Why did Shlomo Hamelech marry many wives? Being that women naturally want to be the "only one"--from the fact that co-wives would fight each other for the love of their husband as the Mishna (Avot 2:7) says, "מרבה נשים מרבה כשפים (more wives=more witchcraft)" (thanks Fred for the source) and as the Talmud relates (co-wives are called tzarot, which relates to pain), as Song of Songs 6.9 hints to, as evidenced by polygamy being illegal in most of the world under grounds of women's rights violations, as intuition and the spirit of the time shows, and as claimed by many women today through various forms of media--what reasoning would cause the "wisest of all men" to marry/love more than one wife?

(This question can apply to other righteous people like King David, but it is strongest in this case, because King Solomon may have known things that people in his and other generations did not. [Though the simple explanation is that every Jew knew about the Mishna in Avot and the negative outcome of such a marriage, so the question can be why anyone who would risk such a relationship]. Also, I am assuming that there were enough potential husbands available in Israel, because the Jews were wealthy during his era as stated in Book of Kings 1).

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    Many women would want to be queen, even if there were others. – Ypnypn Feb 1 '15 at 22:37
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    Maybe because he wanted multiple wives? None of your reasons related to his wishes – Double AA Feb 1 '15 at 22:38
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    Consider that he may have had political motivations. – Fred Feb 1 '15 at 22:45
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    I don't quite see what the illegality of polygamy has to do with anything -- say it's illegal for another reason. Immorality, perhaps, was more of a driving factor than "what men and women want." – MTL Feb 2 '15 at 6:18
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    @Emetv'Shalom For more Torah sources, see Pirkei Avos 2:7 (מרבה נשים מרבה כשפים, which Rabbeinu Yonah ad loc. explains - borrowing some phrasing from P'nina's treatment of Chana - is due to the acrimonious competition that could result from polygamy), the ban of Rabbeinu Gershom on polygamy, and the Torah's admonition that a king limit the number of his wives (D'varim 17:17). – Fred Feb 2 '15 at 22:29

As Fred pointed out, marrying a princess of Nation X was a form of diplomacy with Nation X. (And when all those princesses had their own houses with their own modes of worship, well, think embassies.) As he established peace and trade with lots and lots of other nations, well it may not have been good for personal happiness, but it served the national good.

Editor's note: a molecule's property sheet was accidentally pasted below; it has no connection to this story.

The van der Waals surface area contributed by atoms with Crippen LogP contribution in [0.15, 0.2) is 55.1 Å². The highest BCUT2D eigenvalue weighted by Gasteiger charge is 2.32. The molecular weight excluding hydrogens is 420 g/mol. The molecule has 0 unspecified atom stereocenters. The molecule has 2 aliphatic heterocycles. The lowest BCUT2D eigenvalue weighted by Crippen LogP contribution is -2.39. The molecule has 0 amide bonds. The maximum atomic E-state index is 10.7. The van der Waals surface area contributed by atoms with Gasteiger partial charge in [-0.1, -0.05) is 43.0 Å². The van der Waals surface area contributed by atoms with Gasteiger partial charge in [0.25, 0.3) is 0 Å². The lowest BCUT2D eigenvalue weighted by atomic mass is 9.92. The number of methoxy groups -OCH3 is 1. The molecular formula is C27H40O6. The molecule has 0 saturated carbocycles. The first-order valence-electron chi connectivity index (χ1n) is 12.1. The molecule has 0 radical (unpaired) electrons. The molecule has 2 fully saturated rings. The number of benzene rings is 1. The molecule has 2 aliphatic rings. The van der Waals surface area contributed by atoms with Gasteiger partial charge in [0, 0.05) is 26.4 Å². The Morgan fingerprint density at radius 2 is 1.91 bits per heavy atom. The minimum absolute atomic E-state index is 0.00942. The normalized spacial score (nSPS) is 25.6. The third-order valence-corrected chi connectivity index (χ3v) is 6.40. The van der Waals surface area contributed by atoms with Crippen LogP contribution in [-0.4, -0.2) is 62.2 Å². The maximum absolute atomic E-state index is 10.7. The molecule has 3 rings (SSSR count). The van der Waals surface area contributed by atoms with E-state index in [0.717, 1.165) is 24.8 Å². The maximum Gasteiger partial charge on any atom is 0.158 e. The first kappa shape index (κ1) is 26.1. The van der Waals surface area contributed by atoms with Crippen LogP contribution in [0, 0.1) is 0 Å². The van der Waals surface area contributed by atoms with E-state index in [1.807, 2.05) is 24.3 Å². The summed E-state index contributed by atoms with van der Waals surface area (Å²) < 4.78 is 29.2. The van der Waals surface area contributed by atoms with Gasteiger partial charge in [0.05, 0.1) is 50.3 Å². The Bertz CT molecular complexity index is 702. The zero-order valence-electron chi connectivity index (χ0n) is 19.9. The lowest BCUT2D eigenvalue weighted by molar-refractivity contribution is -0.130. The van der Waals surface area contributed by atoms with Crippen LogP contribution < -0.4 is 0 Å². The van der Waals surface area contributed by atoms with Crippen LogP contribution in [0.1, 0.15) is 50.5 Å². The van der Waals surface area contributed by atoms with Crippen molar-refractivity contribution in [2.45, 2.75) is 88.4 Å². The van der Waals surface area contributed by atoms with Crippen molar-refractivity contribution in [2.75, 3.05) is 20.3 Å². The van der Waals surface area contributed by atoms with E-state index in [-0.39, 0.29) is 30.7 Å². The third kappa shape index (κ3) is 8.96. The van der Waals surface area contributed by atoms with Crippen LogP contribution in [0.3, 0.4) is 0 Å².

If I recall correctly, Rabbi Menachem Leibtag discusses this in a lecture called: "The Bible's Villains who Thought they were Heroes."

  • Did the princesses have a say in the matter, or were they forced into the marriages by their parents? – Emet v'Shalom Feb 2 '15 at 1:21
  • Also, did Shlomo have many wives or were they just concubines? Does the prohibition of >18 wives apply to concubines? – Emet v'Shalom Feb 2 '15 at 1:23
  • I guess even if they were forced, they would be forced to marry someone else anyway, so Shlomo decided it would be best that they marry him (which didn't seem to be the best decision as we see they continued in their idolatrous ways) – Emet v'Shalom Feb 2 '15 at 1:33
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    Source......... – Shmuel Brin Feb 2 '15 at 2:05
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    @Emetv'Shalom I'd assume it's much like how the British royal family does military service and charitable work -- you grow up with the understanding that it's one of your responsibilities. – Shalom Feb 2 '15 at 13:10

Solomon had 1000 women. 700 wives, and 300 concubines. As we know from Megillat Esther (and other sources), there are 70 nations of the world. Solomon would marry 10 women from each of the 70 nations. The 300 concubines are the women who Solomon took from his own nation. By doing this, he hoped to ally himself with all the nations of the world.

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    Do you have any sources for these statements? If yes please edit them in. If not you might see your answers downvoted which would be a pity as you seem there is quite a bit you could contribute here. See my comment on your previous post for some links to help you understand MY – mbloch Feb 16 '16 at 6:15
  • @Cosman. Your answer is purely speculative, even wildly so. – Clifford Durousseau Jun 1 '18 at 2:01

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